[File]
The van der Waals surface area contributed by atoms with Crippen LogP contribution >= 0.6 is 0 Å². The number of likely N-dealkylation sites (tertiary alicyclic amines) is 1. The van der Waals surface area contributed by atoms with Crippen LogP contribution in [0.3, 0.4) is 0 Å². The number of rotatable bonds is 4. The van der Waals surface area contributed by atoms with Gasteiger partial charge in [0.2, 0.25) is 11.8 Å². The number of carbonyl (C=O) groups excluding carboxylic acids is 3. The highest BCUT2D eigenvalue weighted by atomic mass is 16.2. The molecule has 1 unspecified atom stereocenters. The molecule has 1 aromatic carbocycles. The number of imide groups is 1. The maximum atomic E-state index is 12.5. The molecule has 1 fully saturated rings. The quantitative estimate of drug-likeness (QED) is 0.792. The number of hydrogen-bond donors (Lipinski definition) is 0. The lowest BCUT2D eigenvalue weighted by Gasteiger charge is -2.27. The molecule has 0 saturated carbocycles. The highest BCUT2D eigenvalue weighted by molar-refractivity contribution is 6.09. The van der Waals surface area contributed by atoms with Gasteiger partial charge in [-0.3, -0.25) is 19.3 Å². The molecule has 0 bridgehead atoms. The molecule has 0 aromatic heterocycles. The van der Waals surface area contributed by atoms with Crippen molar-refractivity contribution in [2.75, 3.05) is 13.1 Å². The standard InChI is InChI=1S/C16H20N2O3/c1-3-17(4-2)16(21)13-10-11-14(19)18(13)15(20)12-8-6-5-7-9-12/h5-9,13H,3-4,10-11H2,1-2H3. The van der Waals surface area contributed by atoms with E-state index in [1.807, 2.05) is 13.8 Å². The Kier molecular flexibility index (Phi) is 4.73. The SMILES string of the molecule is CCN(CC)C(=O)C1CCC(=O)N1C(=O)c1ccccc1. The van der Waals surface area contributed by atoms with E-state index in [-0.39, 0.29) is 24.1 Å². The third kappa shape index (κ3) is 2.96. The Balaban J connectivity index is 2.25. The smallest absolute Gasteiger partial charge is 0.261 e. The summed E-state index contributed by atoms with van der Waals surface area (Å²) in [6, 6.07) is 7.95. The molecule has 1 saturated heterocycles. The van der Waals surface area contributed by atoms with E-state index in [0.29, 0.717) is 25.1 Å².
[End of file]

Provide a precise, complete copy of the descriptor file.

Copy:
The van der Waals surface area contributed by atoms with Crippen LogP contribution >= 0.6 is 0 Å². The number of likely N-dealkylation sites (tertiary alicyclic amines) is 1. The van der Waals surface area contributed by atoms with Crippen LogP contribution in [0.3, 0.4) is 0 Å². The number of rotatable bonds is 4. The van der Waals surface area contributed by atoms with Gasteiger partial charge in [0.2, 0.25) is 11.8 Å². The number of carbonyl (C=O) groups excluding carboxylic acids is 3. The highest BCUT2D eigenvalue weighted by atomic mass is 16.2. The molecule has 1 unspecified atom stereocenters. The molecule has 1 aromatic carbocycles. The number of imide groups is 1. The maximum atomic E-state index is 12.5. The molecule has 1 fully saturated rings. The quantitative estimate of drug-likeness (QED) is 0.792. The number of hydrogen-bond donors (Lipinski definition) is 0. The lowest BCUT2D eigenvalue weighted by Gasteiger charge is -2.27. The molecule has 0 saturated carbocycles. The highest BCUT2D eigenvalue weighted by molar-refractivity contribution is 6.09. The van der Waals surface area contributed by atoms with Gasteiger partial charge in [-0.3, -0.25) is 19.3 Å². The molecule has 0 bridgehead atoms. The molecule has 0 aromatic heterocycles. The van der Waals surface area contributed by atoms with Crippen molar-refractivity contribution in [2.75, 3.05) is 13.1 Å². The standard InChI is InChI=1S/C16H20N2O3/c1-3-17(4-2)16(21)13-10-11-14(19)18(13)15(20)12-8-6-5-7-9-12/h5-9,13H,3-4,10-11H2,1-2H3. The van der Waals surface area contributed by atoms with E-state index in [1.807, 2.05) is 13.8 Å². The Kier molecular flexibility index (Phi) is 4.73. The SMILES string of the molecule is CCN(CC)C(=O)C1CCC(=O)N1C(=O)c1ccccc1. The van der Waals surface area contributed by atoms with E-state index in [-0.39, 0.29) is 24.1 Å². The third kappa shape index (κ3) is 2.96. The Balaban J connectivity index is 2.25. The smallest absolute Gasteiger partial charge is 0.261 e. The summed E-state index contributed by atoms with van der Waals surface area (Å²) in [6, 6.07) is 7.95. The molecule has 1 saturated heterocycles. The van der Waals surface area contributed by atoms with E-state index in [0.29, 0.717) is 25.1 Å².